Once you've finished your studies and completed your basic training, you're ready to have an IT job. You can even become an expert in specialised software. But with so many to pick from, which one do you choose?
If it helps make the decision, SAP is one of the biggest and best paid areas you can specialise in. Want to know more? Thought you might…
So, what will I actually be doing?
SAP is an IT company, like Microsoft is, but it specialises in developing business software. If you find a job as a SAP expert you could work in a number of roles where you advise on and install only SAP software.
You could become an SAP consultant, project manager, analyst, technician or trainer - basically most of the same roles as in the wider IT environment but only focusing on this one technology.
To work as an SAP specialist you'll need to know all of the SAP products and solutions inside out so you can recommend the best ones for your client's needs.
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The nitty gritty
You'll often find work as a contractor, working on a project basis. You could also work for a consultancy that installs SAP software for a range of clients. Or you could even work directly for SAP, which is a huge multi-national company with offices in 50 countries and employing more than 51,000 people.
As with most IT jobs you'll be scheduled to work a 37-40 hour week, but at certain critical stages of a project you might find you have to work longer hours to make sure you hit deadlines.
Many of the jobs on offer will be client-facing so you'll need to dress smartly to create a good impression.
Money, money, money
Qualified SAP engineers, project managers and technicians earn in the region of £52,000 to £58,000, and often much more.
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The good points...
Specialise in SAP and you can expect a great salary to land in your bank account. Cha-ching!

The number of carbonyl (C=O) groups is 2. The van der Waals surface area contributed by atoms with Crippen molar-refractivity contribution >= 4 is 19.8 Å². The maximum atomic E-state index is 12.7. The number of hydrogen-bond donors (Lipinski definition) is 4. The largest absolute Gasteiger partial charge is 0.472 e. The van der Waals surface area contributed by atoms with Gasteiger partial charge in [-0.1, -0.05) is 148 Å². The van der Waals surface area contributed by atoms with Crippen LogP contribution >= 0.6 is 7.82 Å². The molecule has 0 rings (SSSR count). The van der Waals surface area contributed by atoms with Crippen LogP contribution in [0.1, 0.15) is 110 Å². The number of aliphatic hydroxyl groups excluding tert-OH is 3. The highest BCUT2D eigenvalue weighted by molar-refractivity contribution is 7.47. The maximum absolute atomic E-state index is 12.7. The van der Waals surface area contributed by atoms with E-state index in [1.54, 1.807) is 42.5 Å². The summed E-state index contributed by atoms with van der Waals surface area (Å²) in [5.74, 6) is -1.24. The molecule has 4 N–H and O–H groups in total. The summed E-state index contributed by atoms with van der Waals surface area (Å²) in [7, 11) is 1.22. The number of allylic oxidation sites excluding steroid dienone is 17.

...and the bad
The good salary can have its downsides though, because this area is well-paid, there's a lot of competition for job vacancies, so get your CV up to scratch.
Is there study involved?
Whatever level you go in at you will be expected to have some hands on IT experience and qualifications.
You will of course be expected to be qualified in SAP technologies. SAP runs a huge range of training courses covering SAP introductions to technical business configuration.
You can choose the courses that suit your area of expertise and career ambitions - for example financial software installations, customer management solutions or general business applications. Ongoing training is really important in the IT industry and SAP is no exception.
You should make sure that you regularly update your skills by attending courses on new technologies, or teaching yourself where possible by reading all the technology literature and the manuals. Your employer will usually arrange your training and pay for it.
OK, I'm interested... But is it really the job for me?
Your skills will be different depending on your role and level of experience but as a general rule you should play up these kinds of skills and experience:
- Extensive technical knowledge
- An ability to explain technical information to non-technical people
- Excellent communications skills
- Good negotiating skills
- A good business understanding
- Team-working and team management experience
- Good project management skills
- Good organisation and problem-solving skills
- A methodical and analytical approach